Whether you’ve dreamed of starting your own business for years or it has been a more recent and spontaneous decision, you will need to become well-versed in all things tax.
Tax compliance and planning is a vital part of running a business and it can often make or break the success of your enterprise if you fail to keep updated on any changes or new taxes that you should or shouldn’t be reporting and paying.
Below are the five types of tax that we think you and other small businesses should be most aware of:
Income tax will be charged when your salary is over £12,570 and if you are under 75 and do not have another source of income.
If you are a sole trader, partnership or any other form of an unincorporated business, you will start paying this on the profits of your business as soon as it goes over the personal allowance.
Be aware, that from April 2024 if you have a business and/or property income in excess of £10,000 you will have to report and record your tax information digitally each quarter under the new Making Tax Digital for Income Tax Self Assessment rules.
If you are a director of an incorporated business, such as a limited company, you will also be required to pay income tax on your salary, but could also be required to pay additional tax on dividends taken from the profits of your company.
If your business has a turnover of £85,000 or more per annum, you will need to register for VAT.
This is especially important if you are taking over a business for somebody else as the sales they already accumulated will count towards this yearly threshold and need to be considered.
If your turnover is below £85,000 you can voluntarily register for VAT should you choose to. This may allow you to reclaim some of the VAT costs you incur.
VAT is already subject to the Making Tax Digital rules, so you need to be aware of your responsibilities in this area.
If your business is a limited company, then Corporation Tax will be paid on any profits you earn. You must report these profits via a Corporation Tax return each year.
If your business occurs any losses or benefits from certain tax reliefs these may be offset against your profits to reduce the amount of tax that is paid.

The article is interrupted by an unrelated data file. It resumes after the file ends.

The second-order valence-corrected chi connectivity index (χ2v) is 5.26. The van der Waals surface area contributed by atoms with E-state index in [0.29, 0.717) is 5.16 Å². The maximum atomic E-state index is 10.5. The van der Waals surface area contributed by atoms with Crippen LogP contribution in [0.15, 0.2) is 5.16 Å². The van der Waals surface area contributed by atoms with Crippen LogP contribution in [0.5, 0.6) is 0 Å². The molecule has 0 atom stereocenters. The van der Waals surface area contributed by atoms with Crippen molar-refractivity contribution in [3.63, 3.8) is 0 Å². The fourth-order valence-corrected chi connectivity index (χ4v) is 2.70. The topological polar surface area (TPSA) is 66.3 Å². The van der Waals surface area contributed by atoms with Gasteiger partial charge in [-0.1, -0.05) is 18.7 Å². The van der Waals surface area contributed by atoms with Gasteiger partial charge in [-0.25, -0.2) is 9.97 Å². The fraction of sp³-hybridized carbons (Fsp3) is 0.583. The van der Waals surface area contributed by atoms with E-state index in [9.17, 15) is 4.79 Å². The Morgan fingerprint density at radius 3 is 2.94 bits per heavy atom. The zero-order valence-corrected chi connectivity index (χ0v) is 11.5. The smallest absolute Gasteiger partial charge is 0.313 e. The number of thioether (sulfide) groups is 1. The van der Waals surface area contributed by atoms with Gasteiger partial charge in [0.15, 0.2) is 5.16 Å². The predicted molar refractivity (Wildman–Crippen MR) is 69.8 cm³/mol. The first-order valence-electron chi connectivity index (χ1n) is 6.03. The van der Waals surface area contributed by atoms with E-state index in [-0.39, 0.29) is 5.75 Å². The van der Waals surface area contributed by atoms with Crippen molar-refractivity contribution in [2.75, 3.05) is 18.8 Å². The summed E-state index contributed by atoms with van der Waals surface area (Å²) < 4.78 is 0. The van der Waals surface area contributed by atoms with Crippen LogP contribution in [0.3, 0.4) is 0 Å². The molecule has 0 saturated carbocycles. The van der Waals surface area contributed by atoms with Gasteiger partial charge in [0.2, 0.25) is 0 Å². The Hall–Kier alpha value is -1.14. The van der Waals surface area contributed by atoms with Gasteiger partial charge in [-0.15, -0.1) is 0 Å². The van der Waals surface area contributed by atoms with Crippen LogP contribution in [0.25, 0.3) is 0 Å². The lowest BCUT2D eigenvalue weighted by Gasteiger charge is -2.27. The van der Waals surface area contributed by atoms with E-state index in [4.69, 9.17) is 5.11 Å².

Corporation Tax is set to increase from 19 per cent to 25 per cent from next April for all businesses earning more than £50,000. Those earning between £50,000 and £250,000 will benefit from marginal relief, which will help to reduce the effective rate of tax that they pay.
Unincorporated busineses, such as sole traders and partnerships, do not pay this type of tax.
This might seem like a mistake as National Insurance (NI) is not technically classed as a tax. However, in all ways other than its name, it serves as a payment to the Government that you will probably recognise from seeing it on every payslip since you began working.
When it comes to how NI will affect your business, it will depend on how much your business is making.
As a sole trader, you will pay a flat rate called Class 2 NI. But if your profits are under the Small Profits Threshold of £6,725 as of the 22/23 tax year, you do not have to pay but can choose to as it will protect your benefits including being entitled to State Pension.
Most businesses have an office or premises used and this results in paying business rates. Again, this isn’t really taxation as such, but it is seen by many as an other form of tax.
If your business is run from your home, you will not have to pay business rates as you will pay council tax already. Business rates are similar to council tax but apply to business properties.
There are some exceptions to paying business rates such as adapting your home to work there like converting a garage. If you run a café and live above it, you will be exempt from business rates.
It is really important that business owners accurately report their tax information and make the necessary tax payments on time to avoid being penalised.
For more information on the taxes you need to pay as a business owner, contact us today.